Thursday, July 2, 2009

This poem has no handles


We find ourselves reading one poem about poetry after another in nearly all the slim collections we are sent our buy , and I have a growing dread that this is something no amount of harranguing will make go away.It's a category more bards show a personal powerlessness
to leave alone. And poetry editors. Soon enough we'll have a literature that is not from someone engaged with life in that search for the surprise, the miracle, the hard truth that resides outside themselves, but rather only on how well they are playing the poet/priest role they've taken for themselves. Would this have something to do with the trend toward young writers who've hardly entered their thirties composing memoirs of lives that aren't nearly as interesting as people you pass going to work?

Perhaps, perhaps; Americans might have gotten over their taste for Confessional Poetry just a bit, but rather than seeing the rise of a New Disinterest concerning topics and content, writers are confessing, revealing and genuflecting at the altar of their meager achievements more than ever. Hey, it beats working, and writing a poem where the language seldom lands on anything other than the writer's temperature is easier than sussing through the problematic strands that make life such an inconclusive thing from dusk to dawn, cradle to grave. Some of it has to do with a poet wanting to have the last word with dead poets who's work motivated him or her to do the hard work to participate in a financially strapped art; if someone can't get rich writing poems, they can at least emerge from the shadow of the giants who've come before them and flip them the bird. More often than not, however, it's puffery, self-congratulations, sophistry.

It's not the playful wallow that characterized the avant gard indeterminations of seventies post structural poetics--that at least skirted the edge of dada gesture and surrealist logic. This new habit is
mere vanity. The long rolling is incredible.

And once again the self-reflective
twitch proves to be an ideal way to fill a page, a monitor, a notebook with a series of eccentric line breaks. In this instance, Campbell McGrath's"Lincoln Road" offers a twist and merely uses the meta poetry index as a means to
jump start a verse:

Browsing, before dinner, at Books & Books,
checking out the new poems
in the new journals, the vast glass panes thrust against
by shoppers and gawkers on Lincoln Road
emit a particular cautionary hum
as they insist upon delimiting inside from out,
tongued and grimed by the fingerless
gloves of the homeless,...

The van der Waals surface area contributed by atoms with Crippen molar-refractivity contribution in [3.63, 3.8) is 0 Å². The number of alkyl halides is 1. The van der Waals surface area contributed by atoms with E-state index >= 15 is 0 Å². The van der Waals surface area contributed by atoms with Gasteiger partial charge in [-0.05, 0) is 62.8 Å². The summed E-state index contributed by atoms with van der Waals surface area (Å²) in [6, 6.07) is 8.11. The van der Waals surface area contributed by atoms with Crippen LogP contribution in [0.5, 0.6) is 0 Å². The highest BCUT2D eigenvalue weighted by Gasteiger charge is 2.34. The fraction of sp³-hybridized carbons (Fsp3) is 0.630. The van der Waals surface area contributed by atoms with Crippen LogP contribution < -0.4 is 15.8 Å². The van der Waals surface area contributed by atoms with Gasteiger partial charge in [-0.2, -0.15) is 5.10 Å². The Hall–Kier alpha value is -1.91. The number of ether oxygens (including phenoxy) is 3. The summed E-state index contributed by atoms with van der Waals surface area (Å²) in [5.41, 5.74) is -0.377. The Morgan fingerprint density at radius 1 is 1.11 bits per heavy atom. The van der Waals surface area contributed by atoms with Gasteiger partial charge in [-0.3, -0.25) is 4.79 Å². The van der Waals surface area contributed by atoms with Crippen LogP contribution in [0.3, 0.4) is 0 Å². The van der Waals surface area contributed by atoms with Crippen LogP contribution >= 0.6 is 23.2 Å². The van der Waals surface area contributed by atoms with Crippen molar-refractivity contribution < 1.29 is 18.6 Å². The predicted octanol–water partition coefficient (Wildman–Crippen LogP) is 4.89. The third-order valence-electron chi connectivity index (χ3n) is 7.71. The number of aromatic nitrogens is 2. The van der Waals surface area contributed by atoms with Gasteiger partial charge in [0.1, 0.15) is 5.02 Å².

Irritation is the mood here, a man of ideas focused on the latest missives from the competition, seeking either pleasure or taking notes on what
the hot first lines are, when the bustle and commotion of the rude public interrupts him. Damn, I hear him think, now I have to slip into my flaneur costume and observe the cursed details of things in the city and the population who negotiate the hard corners of sales counters and
intersections! Damn it all! There isn't, of course, any further mentioning nor obvious dwelling on the entwined poetry or being a poet, but the tone and pace of the poem, the leaden use of "literary" words to describe banal circumstances, bespeaks a boredom. This doesn't have the virtue of the boredom become genuine ennui, a variant of despair, a quality that at least might inspire sharper language that bypasses the rote literacy of McGrath's ode to his
prowess as an observer.

...the splash
of modest fountains
in common space, a baby
in green hip-harness
staring back at me goggle-eyed, recording it all
like the tourists with digital camcorders
pre-editing their memories
and the ringing of cellphones broadcasting
a panegyric of need
with whichever hooks and trembles
we have chosen in the darkness to answer.




The problem is tone, of course, and none of this convinces me that what was described was actually seen . Suspension of disbelief comes into play here, since this particular list attempts to get across what was observed in a hurry, while browsing, on the fly, it needs to suggest something fast, mercurial.

You'd think, really, that this sort of matter should catch the rhythm of things that are fleeting, and are fluid. The people, places and things should be made to seem that they have lives or conditions of existence apart from the frame Campbell places around them,

The effect in the poem, though, is static, like butterflies ethered and pinned some eccentric's collection.

There is a surface beauty to the poem, but all these people, those who've interrupted our narrator's browsing, are stick figures all. Campbell's descriptions are worked over, padded with overly precise detail that sounds mechanical, unnatural. Attitude as well ruins the mood, with the asides about tourists with their cell phones and cameras seeking an unnatural process of memory preservation belonging more in a reckless, full tilt rant rather than a poem that at best would claim to be a skillfully rendered sketch. It satisfies as nothing at all, and the material is so dry that these lines could be used as kindling.

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